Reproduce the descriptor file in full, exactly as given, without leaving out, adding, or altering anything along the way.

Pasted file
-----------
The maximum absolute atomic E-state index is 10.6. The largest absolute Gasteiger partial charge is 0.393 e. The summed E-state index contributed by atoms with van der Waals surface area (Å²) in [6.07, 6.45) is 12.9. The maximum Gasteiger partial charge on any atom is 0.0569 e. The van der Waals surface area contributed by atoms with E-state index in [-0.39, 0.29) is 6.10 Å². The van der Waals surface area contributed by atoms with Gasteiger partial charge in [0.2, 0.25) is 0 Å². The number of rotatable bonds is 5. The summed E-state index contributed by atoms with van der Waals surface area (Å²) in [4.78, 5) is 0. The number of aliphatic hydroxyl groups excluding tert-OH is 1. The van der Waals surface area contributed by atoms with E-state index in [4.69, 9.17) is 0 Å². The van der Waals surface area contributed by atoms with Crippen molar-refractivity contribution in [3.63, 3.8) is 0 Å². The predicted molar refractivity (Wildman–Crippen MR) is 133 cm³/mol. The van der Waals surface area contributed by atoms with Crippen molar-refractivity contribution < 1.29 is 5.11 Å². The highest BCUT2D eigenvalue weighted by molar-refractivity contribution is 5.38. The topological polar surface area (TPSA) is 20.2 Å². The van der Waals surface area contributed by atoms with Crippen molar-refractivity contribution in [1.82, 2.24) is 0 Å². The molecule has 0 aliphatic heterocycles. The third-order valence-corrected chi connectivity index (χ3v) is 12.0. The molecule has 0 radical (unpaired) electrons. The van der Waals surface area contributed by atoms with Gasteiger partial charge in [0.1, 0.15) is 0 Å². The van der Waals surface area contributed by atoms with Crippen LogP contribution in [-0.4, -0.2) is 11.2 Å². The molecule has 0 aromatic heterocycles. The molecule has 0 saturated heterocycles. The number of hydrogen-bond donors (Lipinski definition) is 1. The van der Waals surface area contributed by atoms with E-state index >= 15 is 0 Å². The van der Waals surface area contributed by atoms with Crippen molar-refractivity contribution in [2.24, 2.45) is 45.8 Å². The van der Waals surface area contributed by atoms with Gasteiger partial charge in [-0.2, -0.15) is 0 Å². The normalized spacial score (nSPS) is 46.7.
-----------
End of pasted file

The maximum absolute atomic E-state index is 10.6. The largest absolute Gasteiger partial charge is 0.393 e. The summed E-state index contributed by atoms with van der Waals surface area (Å²) in [6.07, 6.45) is 12.9. The maximum Gasteiger partial charge on any atom is 0.0569 e. The van der Waals surface area contributed by atoms with E-state index in [-0.39, 0.29) is 6.10 Å². The van der Waals surface area contributed by atoms with Gasteiger partial charge in [0.2, 0.25) is 0 Å². The number of rotatable bonds is 5. The summed E-state index contributed by atoms with van der Waals surface area (Å²) in [4.78, 5) is 0. The number of aliphatic hydroxyl groups excluding tert-OH is 1. The van der Waals surface area contributed by atoms with E-state index in [4.69, 9.17) is 0 Å². The van der Waals surface area contributed by atoms with Crippen molar-refractivity contribution in [3.63, 3.8) is 0 Å². The predicted molar refractivity (Wildman–Crippen MR) is 133 cm³/mol. The van der Waals surface area contributed by atoms with Crippen molar-refractivity contribution < 1.29 is 5.11 Å². The highest BCUT2D eigenvalue weighted by molar-refractivity contribution is 5.38. The topological polar surface area (TPSA) is 20.2 Å². The van der Waals surface area contributed by atoms with Crippen molar-refractivity contribution in [1.82, 2.24) is 0 Å². The molecule has 0 aliphatic heterocycles. The third-order valence-corrected chi connectivity index (χ3v) is 12.0. The molecule has 0 radical (unpaired) electrons. The van der Waals surface area contributed by atoms with Gasteiger partial charge in [0.1, 0.15) is 0 Å². The van der Waals surface area contributed by atoms with Crippen LogP contribution in [-0.4, -0.2) is 11.2 Å². The molecule has 0 aromatic heterocycles. The molecule has 0 saturated heterocycles. The number of hydrogen-bond donors (Lipinski definition) is 1. The van der Waals surface area contributed by atoms with E-state index >= 15 is 0 Å². The van der Waals surface area contributed by atoms with Crippen molar-refractivity contribution in [2.24, 2.45) is 45.8 Å². The van der Waals surface area contributed by atoms with Gasteiger partial charge in [-0.2, -0.15) is 0 Å². The normalized spacial score (nSPS) is 46.7.